As bizarre at it may sound, Dragonlance: Dragons of Autumn Twilight is a rare example of a book that I actually read prior to its adaptation into a movie. Well, sort of. The movie adapts one of the Dragonlance novels, and the Dragonlance novels are a spin-off from the Dungeons & Dragons franchise that sort of cross those strategy games with Choose-Your-Own Adventure type mystery novels for young adults. I’m not sure if I specifically read Dragons of Autumn Twilight, but I was familiar with the kind of universe that the story is set in, long before the 2008 film was released.
The film was heavily panned when it was released, and while I agree there are numerous problems with the movie adaptation, I actually though it was watchable under the circumstances. Dragonlance is no Lord of the Rings, or even a solid B-movie fantasy like Willow, but it is enjoyable.
The film was released direct-to-DVD, and clocks in with a running time of only 90 minutes. Some of the voice actors include various prominent actors including Michael Rosenbaum, Kiefer Sutherland, Lucy Lawless,Michelle Trachtenberg, and Jason Marsden. Much of the criticism of the film had to do with the fact that the filmmakers were trying to squeeze a complex novel into a very short 90 min animated feature, so its difficult for the audience to get to know the characters, or understand much of the plot for that matter.
Is this a valid criticism? Yes. I paid close attention to the movie, and I had a hard time connecting with many of the characters, and the plot is very hard to follow when large chunks of it have been removed from the novel and the movie proceeds at a breathtaking pace. At the same time, I enjoyed many aspects of the film. In this fantasy world, there are a number of battles and events with multi-headed dragons, which I really hadn’t seen outside of Greek mythology. It also introduces the element of the protagonists being having to deal with Draconians, which are humanoid beings with dragon-like features, and serve as a sort of middle ground between the mortal humans and the magical dragons.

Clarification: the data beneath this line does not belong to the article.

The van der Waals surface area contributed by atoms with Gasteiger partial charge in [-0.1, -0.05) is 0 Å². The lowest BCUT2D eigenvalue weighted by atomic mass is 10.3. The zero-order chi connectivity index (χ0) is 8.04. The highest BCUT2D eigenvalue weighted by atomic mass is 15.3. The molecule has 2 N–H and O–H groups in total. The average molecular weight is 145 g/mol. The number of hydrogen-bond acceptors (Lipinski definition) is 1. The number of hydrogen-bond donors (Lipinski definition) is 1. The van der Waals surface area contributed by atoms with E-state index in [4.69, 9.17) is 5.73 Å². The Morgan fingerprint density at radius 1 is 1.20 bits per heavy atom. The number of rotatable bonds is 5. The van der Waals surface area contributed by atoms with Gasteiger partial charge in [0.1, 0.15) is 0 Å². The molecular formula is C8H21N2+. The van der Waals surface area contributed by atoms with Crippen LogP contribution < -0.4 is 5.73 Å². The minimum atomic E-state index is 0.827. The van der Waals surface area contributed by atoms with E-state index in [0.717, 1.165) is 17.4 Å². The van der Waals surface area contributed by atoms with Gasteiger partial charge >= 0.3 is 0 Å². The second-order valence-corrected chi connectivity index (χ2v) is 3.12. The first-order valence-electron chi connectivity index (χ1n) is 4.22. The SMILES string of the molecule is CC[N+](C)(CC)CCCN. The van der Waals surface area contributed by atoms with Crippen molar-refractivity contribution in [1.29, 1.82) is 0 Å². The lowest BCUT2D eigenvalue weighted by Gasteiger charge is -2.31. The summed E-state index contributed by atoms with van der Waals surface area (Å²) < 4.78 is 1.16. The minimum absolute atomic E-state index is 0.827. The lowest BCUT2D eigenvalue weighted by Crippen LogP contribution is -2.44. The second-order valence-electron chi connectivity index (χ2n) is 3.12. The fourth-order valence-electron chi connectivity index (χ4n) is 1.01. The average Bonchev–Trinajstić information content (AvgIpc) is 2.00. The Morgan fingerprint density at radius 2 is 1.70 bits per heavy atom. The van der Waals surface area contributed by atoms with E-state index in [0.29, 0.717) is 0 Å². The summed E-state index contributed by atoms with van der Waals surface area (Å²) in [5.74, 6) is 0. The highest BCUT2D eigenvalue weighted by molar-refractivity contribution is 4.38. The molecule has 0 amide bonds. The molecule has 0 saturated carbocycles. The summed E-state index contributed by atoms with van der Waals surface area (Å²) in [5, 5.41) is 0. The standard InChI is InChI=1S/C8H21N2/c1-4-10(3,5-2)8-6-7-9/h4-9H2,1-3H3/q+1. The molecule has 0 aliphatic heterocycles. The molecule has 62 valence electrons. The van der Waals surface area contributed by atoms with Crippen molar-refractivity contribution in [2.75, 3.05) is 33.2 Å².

If nothing else, the bizarre world that the animated movie gave me glimpses into made me want to go back and look into the original 1984 novel that the movie is based on. Perhaps a much longer, live action movie could do the source material justice, but that’s unlikely to ever get made. In the meantime, the obscure direct-to-DVD cartoon serves its purpose of capturing your interest for 90 minutes, and introduces audiences to that world. Not the greatest dragon movie in the world, but certainly far from the worst.
** out of ****